The low consumption or “low flush” toilet has been a fact of life in some American homes for over a decade now. Some communities and states began mandating their usage in the late 1980s, and in 1992 modifications to federal law mandated this water saving technology.
A new report by two researchers at the University of Arizona in Tucson concludes that, despite the skepticism that greeted their introduction and a history of early problems, most low-consumption toilets are doing their job. Unfortunately, the research also shows that, over time, a significant fraction of the anticipated water savings is lost due to poor toilet design and performance modifications. Some of the modifications are inadvertent on the part of homeowners.
Jim Henderson and Gary Woodard, then with the Water Resources Research Center at the University of Arizona, studied 170 households which participated in a Tucson Water rebate program to encourage replacement of older toilets with 1.6 gallon low- consumption models. Toilets studied were purchased between 1991 and 1992, just a few years after the low consumption toilet was introduced into the American market.
The report was prepared for the Water Conservation Office of the City of Phoenix Water Services Department, and the U. S. Bureau of Reclamation. The researchers installed special devices called data loggers on these homes to monitor the amount of water used by the then seven-year-old toilets. Combined with surveys of more than half of the households, the study revealed some problems with the aging toilets.
Nearly half of the low-consumption toilets in the study had problems with high flush volumes, frequent double flushing and/or flapper leaks. The average flush volume for all of the toilets was 1.98 gallons of water per flush, or about 24 percent higher than the 1.6 gallon maximum they were designed to use. About a quarter of the households had at least one low-consumption toilet that averaged more than 2.2 gallons per flush.
Several companies manufacture low-consumption toilets, and some makes and models performed better than others. Also, the survey of homeowners also revealed a range of performance and satisfaction.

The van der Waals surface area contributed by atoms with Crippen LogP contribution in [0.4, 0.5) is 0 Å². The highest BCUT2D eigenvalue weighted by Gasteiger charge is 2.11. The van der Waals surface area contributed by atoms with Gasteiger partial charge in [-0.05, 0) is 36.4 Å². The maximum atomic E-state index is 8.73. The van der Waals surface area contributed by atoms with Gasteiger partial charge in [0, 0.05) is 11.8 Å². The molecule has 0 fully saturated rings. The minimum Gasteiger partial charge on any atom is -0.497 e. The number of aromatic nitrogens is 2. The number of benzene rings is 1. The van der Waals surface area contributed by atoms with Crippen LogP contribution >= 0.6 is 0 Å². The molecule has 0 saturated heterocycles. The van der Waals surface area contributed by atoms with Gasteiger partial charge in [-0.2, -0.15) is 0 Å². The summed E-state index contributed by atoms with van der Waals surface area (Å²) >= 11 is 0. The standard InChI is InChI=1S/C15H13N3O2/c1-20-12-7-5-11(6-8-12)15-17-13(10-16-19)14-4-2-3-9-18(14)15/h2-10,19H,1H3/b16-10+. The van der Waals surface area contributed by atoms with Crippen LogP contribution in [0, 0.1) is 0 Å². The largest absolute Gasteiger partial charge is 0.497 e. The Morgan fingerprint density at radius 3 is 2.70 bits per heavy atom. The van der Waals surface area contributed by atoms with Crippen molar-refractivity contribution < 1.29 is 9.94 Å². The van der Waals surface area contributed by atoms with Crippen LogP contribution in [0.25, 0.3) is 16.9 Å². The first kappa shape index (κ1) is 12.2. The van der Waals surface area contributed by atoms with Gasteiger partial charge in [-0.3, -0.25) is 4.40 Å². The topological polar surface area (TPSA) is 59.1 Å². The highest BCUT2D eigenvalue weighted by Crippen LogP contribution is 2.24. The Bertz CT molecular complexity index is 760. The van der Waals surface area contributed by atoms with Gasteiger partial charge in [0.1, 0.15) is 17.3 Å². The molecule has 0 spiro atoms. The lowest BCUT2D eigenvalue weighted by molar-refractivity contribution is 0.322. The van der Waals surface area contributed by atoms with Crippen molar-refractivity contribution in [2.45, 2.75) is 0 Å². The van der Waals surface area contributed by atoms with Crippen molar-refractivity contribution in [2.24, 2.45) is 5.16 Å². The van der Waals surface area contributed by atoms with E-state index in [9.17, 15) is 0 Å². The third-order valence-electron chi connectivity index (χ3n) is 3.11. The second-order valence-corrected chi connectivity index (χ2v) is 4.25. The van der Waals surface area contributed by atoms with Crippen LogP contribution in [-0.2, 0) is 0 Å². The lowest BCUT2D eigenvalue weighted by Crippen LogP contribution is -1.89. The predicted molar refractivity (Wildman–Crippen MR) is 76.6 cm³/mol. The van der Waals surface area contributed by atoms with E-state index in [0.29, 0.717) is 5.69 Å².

Henderson and Woodard's study reports that some of the problems with low-consumption toilets were traced to how manufacturers designed their products. The industry's standard was set at 1.6 gallons and companies were free to achieve it any way they chose. That standard, developed in 1990 by the American Society of Mechanical Engineers, was adopted in local, state and national construction codes.
Most manufacturers kept the 3.5 gallon tanks but adjusted the inner workings to achieve a smaller flush, either by using a proprietary early-close flush valve flapper, or a toilet dam. Intentional or inadvertent replacement of a proprietary flapper valve, or removal of the restriction dam can cause a marked increase in water use.
A few manufacturers opted to use a pressurized flush technology that uses a sealed bladder and captures household water pressure. These toilets are also noisier and more expensive. Other manufacturers went with different unique designs.
Henderson and Woodard's data logging method revealed a range of water fixture leaks and problems, including constant leaks and flushing at a repeating, constant interval. Certain brands of in-tank toilet bowl cleaners also may have contributed to mechanical problems with toilets.
“This report confirms the worst fears the water industry has had about these products — that long-term savings are not reliable,” said Tom Babcock, Lead Water Resource Specialist for the City of Phoenix. “Unless manufacturers address these concerns, unless the standard is made tighter, we'd be foolish to bank on this savings in making forecasts of future water demand.”
The report recommends that the design of low-consumption toilets be modified to reduce deliberate and inadvertent alterations of the flush mechanism that increase water use. The authors also recommend that water providers not offer rebates, or purchase as part of direct install programs, any toilets with alterable designs or with specialized parts for which replacements are not readily available.